For much of January, one might have thought that the Republican candidates for president were already competing against a single opponent. Not one called Hillary or Barack, but with a moniker even more chilling in the eyes of hard-line Republicans: Islamic fascism.
The American public, worried about mortgages, recession and a seemingly interminable war in Iraq, was unimpressed -- those who fear-mongered the most about Muslim terrorists have faltered at the polls. Even the remaining front-runners, John McCain and Mitt Romney, have said bigoted things about Muslims and their religion. But Islamophobia as a campaign strategy has failed, and it may well come back to haunt the Republicans in the general election.
Back when the GOP presidential field was still flush with tough-talking right-wingers, no one was more outrageous in targeting Muslims than Rep. Tom Tancredo of Colorado, who suggested that Muslim terrorists inside America were plotting the imminent detonation of an atomic bomb on U.S. soil. How to prevent this Tom Clancy scenario? "If it is up to me, we are going to explain that an attack on this homeland of that nature would be followed by an attack on the holy sites in Mecca and Medina," Tancredo declared. "Because that's the only thing I can think of that might deter somebody from doing what they otherwise might do."
That sort of wild-eyed bigotry only fuels the cycle of mistrust and vengeance. One can only imagine how much more difficulty Tancredo generated for U.S. diplomats attempting to explain to America's Muslim allies why a presidential candidate was talking about nuking Islam's holiest cities, the larger with a population nearly that of Houston.
But the failure of Islamophobia as a campaign strategy is no better illustrated than by the spectacular flame-out of Rudy Giuliani. Throughout his campaign (deep-sixed after his dismal showing in Tuesday's Florida primary), the former New York mayor evoked the Sept. 11 attacks at an absurd rate. Giuliani and his advisors appeared to revel in demonizing Muslims. They also reveled in their own ignorance -- never learning the difference between "Islamic" and "Muslim."
"Islamic" has to do with the religion founded by the prophet Mohammed. We speak of Islamic ethics or Islamic art, as things that derive from the religion. "Muslim," on the contrary, describes the believer. It would be perfectly all right to talk about Muslim terrorists, but calling them Islamic terrorists or Islamic fascists implies that the religion of Islam is somehow essentially connected to those extremist movements.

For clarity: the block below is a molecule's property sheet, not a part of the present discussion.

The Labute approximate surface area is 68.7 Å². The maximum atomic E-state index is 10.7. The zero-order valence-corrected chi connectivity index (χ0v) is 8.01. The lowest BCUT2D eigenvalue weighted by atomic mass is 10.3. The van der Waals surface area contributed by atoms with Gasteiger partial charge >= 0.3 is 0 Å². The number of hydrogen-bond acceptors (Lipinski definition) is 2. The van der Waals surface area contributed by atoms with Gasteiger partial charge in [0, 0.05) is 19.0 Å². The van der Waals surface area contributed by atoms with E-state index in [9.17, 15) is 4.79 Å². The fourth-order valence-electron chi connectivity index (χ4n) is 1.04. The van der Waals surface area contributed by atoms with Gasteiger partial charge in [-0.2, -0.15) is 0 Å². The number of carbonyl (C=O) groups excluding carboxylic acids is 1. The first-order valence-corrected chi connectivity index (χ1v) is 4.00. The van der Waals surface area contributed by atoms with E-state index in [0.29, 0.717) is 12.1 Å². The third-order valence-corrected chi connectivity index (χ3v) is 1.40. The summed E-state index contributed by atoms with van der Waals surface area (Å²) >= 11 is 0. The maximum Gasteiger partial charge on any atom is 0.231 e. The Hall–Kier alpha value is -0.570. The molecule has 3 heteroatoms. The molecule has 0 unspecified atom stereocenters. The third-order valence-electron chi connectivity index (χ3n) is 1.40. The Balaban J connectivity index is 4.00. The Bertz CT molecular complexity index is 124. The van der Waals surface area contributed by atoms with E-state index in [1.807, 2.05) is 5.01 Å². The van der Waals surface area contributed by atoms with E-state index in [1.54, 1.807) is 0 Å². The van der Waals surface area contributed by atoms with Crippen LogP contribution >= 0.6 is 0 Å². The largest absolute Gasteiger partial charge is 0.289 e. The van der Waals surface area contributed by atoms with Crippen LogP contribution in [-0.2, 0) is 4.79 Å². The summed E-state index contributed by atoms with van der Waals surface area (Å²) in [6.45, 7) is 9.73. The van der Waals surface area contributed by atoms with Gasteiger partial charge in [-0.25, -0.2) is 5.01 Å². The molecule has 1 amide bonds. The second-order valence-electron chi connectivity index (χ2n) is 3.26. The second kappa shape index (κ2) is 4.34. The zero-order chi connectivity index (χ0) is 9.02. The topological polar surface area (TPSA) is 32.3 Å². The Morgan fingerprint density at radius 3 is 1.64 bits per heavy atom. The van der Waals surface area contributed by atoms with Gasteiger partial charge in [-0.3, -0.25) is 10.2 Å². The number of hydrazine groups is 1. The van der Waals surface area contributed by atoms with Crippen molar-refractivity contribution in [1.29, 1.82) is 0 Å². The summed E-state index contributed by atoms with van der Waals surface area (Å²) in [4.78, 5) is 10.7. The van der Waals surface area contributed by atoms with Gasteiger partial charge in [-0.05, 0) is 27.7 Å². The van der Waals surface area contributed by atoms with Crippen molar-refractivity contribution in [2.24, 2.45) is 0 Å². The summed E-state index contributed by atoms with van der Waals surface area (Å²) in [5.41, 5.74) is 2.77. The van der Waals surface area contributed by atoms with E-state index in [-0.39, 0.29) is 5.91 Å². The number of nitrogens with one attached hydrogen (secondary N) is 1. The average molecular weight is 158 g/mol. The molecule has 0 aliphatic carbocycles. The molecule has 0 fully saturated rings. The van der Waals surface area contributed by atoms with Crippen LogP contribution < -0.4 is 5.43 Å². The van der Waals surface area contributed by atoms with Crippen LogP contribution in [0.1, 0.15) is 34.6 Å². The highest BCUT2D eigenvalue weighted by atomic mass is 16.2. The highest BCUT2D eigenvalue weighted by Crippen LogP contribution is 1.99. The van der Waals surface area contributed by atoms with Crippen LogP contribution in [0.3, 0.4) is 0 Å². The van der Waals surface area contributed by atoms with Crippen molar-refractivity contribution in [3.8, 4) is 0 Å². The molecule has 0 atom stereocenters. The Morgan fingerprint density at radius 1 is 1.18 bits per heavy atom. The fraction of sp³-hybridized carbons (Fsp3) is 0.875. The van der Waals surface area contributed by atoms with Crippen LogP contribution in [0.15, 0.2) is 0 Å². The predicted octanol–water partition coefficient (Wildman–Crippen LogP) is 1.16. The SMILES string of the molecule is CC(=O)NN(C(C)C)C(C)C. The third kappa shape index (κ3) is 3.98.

Giuliani complained that during their debates, Democratic rivals "never mentioned the word 'Islamic terrorist,' 'Islamic extremist,' 'Islamic fascist,' 'terrorist,' whatever combination of those words you want to use, [the] words never came up." He added, "I can't imagine who you insult if you say 'Islamic terrorist.' You don't insult anyone who is Islamic who isn't a terrorist."
But people are not "Islamic," they are Muslim. And one most certainly does insult Muslims by tying their religion to movements such as terrorism or fascism. Muslims perceive a double standard in this regard: Timothy McVeigh and Terry Nichols would never be called "Christian terrorists" even though they were in close contact with the Christian Identity Movement. No one would speak of Christofascism or Judeofascism as the Republican candidates speak of Islamofascism. Muslims point out that persons of Christian heritage invented fascism, not Muslims, and deny that Muslim movements have any link to the mass politics of the 1930s in Europe.
Giuliani's pledge to take the United States on an offensive against Islamic fascism, which he also said would be a long-term battle, failed to excite the imagination of voters. It may well have alarmed them in a way different from what Giuliani intended: If, by Giuliani's logic, the United States is only on the "defensive" now, with wars in Afghanistan and Iraq, what would being on the offensive look like? Would Giuliani have started four wars? Interestingly, Giuliani did especially poorly in Florida among retired and active-duty military personnel.
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